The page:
Born on August 24, 1853, Lyon Gardiner Tyler was the thirteenth of his father's fifteen children, the last seven of whom were born after the president left office. He was the fifth child by President Tyler and his second wife, Julia Gardiner, a prominent New York socialite. After his father left office in 1845, the Tylers lived at Sherwood Forest Plantation in Charles City County until Lyon was eight years old, when his father's death in January 1862 and the onslaught of the American Civil War (1861–1865) prompted the family to move north, to the maternal family enclave in Staten Island, New York. In 1869 Tyler returned to Virginia to obtain both a bachelor's and a master's degree in law from the University of Virginia. As a student, he was a member of Kappa Sigma Fraternity and the Jefferson Literary Society, and was a well-regarded contributor to the student magazine.
Support for Public Education
While in Richmond, Tyler worked hard to support and reform public education. He taught and served on the board of the Virginia Mechanics Institute, which he helped to revive. His election to the House of Delegates in 1887 put him in an excellent position to lobby for funds for the College of William and Mary. He procured $10,000 for the restoration of the school, which had been dormant nearly seven years due to war damage and inadequate funding. It reopened in 1888 with Tyler at its helm; while there, he also taught courses in American history and political economy. At the Constitutional Convention of 1901–1902, he secured permanent funding for the college and succeeded in getting it established as a state-owned institution. During the period of 1903 to 1907, when Tyler served on the State Board of Education, the public school system was reorganized and developed. Virginia's public school system became coeducational in 1915 and, by the end of Tyler's presidency of William and Mary in 1919, many alumni went on to assume prominent positions in the new school systems.
Work as Historian and Author
During his presidency of the college, Tyler became a vigorous scholar of Virginia history, conducting research throughout the state and campaigning for the preservation of local courthouse and genealogical records. In 1896, he persuaded the General Assembly to appropriate $5,000 for copying seventeenth-century county court books, setting a precedent for the preservation of state records through public spending. In later years, he made the preservation of such records his personal mission, traveling extensively throughout Virginia to gather historical and genealogical material from cemeteries and courthouses. He was elected to the State Library Board in 1915 (during his term as president of William and Mary) and served until his death in 1935, all the while encouraging the collection, printing, and distribution of primary source materials. He could also boast fifty-two years of membership in the Virginia Historical Society, including forty-seven years on its executive committee and thirty-two as a vice president.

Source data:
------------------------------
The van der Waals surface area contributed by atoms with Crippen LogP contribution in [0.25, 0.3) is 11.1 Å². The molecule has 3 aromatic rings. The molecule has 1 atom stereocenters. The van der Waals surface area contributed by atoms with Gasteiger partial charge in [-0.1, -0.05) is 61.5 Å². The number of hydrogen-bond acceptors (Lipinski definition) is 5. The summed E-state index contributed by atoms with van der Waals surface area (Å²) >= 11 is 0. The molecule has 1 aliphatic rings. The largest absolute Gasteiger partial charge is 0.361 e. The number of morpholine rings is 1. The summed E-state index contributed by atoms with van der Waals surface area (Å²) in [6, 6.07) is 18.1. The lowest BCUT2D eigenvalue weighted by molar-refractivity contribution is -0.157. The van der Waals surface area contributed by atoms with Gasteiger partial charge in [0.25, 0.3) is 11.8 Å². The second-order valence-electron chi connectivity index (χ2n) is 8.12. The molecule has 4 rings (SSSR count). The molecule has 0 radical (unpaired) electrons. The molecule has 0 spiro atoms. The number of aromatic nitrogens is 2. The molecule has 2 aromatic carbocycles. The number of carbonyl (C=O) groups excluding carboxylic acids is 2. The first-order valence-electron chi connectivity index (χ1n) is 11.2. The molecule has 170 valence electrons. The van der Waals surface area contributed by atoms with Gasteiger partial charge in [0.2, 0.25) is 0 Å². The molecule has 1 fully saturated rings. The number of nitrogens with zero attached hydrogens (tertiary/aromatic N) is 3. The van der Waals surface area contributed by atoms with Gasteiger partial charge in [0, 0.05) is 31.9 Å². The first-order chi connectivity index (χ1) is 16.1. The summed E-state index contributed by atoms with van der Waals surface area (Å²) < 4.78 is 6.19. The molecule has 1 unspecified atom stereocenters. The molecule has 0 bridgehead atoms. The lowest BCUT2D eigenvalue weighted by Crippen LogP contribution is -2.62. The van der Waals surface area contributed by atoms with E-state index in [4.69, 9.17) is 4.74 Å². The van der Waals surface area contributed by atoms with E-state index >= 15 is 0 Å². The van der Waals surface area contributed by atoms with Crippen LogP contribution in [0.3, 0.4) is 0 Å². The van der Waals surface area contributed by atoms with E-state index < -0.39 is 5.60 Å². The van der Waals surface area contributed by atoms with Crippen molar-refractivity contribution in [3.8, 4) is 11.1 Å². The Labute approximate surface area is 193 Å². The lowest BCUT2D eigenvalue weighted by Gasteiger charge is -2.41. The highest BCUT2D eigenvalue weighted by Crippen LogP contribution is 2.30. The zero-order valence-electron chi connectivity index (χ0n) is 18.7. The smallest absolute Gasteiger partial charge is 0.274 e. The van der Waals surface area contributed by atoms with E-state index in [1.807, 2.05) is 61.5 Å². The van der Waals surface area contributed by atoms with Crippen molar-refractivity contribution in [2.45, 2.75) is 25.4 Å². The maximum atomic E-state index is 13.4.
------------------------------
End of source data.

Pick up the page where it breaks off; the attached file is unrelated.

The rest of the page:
In June 1919, Tyler resigned as president of the College of William and Mary and retired to his farm, Lion's Den, in Charles City County. In 1923, two years after the death of his wife Anne Tucker, he married his second wife, Sue Ruffin. Their two sons, Lyon Gardiner and Harrison Ruffin, joined three children from his first marriage, Julia, Elizabeth, and John. He remained an active speaker, writer, and researcher until his death from pneumonia on February 12, 1935.
- The Letters and Times of the Tylers (three volumes, 1884–1896)
- Parties and Patronage in the United States (1891)
- The Cradle of the Republic: Jamestown and the James River (1900)
- England in America (1904)
- Williamsburg, the Old Colonial Capital (1907)
- Men of Mark in Virginia (1906–1909)
- Encyclopedia of Virginia Biography (1915)
- History of Virginia from 1763 to 1861 (1924)
August 24, 1853 - Lyon Gardiner Tyler is born.
1869 - After spending seven years in Staten Island, New York, with his mother's family, Lyon Gardiner Tyler returns to Virginia. He obtains his bachelor's and master's degrees in law from the University of Virginia.
1882 - After spending several years as principal of a private school in Memphis, Tennessee, Lyon Gardiner Tyler returns to Virginia to practice law in Richmond.
1887 - Lyon Gardiner Tyler is elected to the Virginia House of Delegates and lobbies to help restore funding to the College of William and Mary.
August 23, 1888 - After closing in 1881 because of a lack of funds, the College of William and Mary reopens with Lyon Gardiner Tyler as its president.
1896 - Lyon Gardiner Tyler persuades the Virginia Legislature to provide $5,000 for the copying and preservation of seventeenth-century county court records, setting a precedent for the preservation of state records through public funding.
1902 - As a result of the Constitutional Convention of 1901–1902, Lyon Gardiner Tyler secures permanent funding for the College of William and Mary and succeeds in getting it established as a state-owned institution.
1915 - Lyon Gardiner Tyler is elected to the State Library Board.
July 1, 1919 - Lyon Gardiner Tyler resigns as president of the College of William and Mary.
1923 - After the death of his first wife, Anne Tucker, Lyon Gardiner Tyler marries his second wife, Sue Ruffin.
February 12, 1935 - Lyon Gardiner Tyler dies of pneumonia and is buried in Hollywood Cemetery in Richmond.
Cite This Entry
- APA Citation:
Chroninger, K. Lyon Gardiner Tyler (1853–1935). (2012, May 2). In Encyclopedia Virginia. Retrieved from http://www.EncyclopediaVirginia.org/Tyler_Lyon_Gardiner_1853-1935.
- MLA Citation:
Chroninger, Kelly. "Lyon Gardiner Tyler (1853–1935)." Encyclopedia Virginia. Virginia Foundation for the Humanities, 2 May. 2012. Web. READ_DATE.
First published: October 8, 2008 | Last modified: May 2, 2012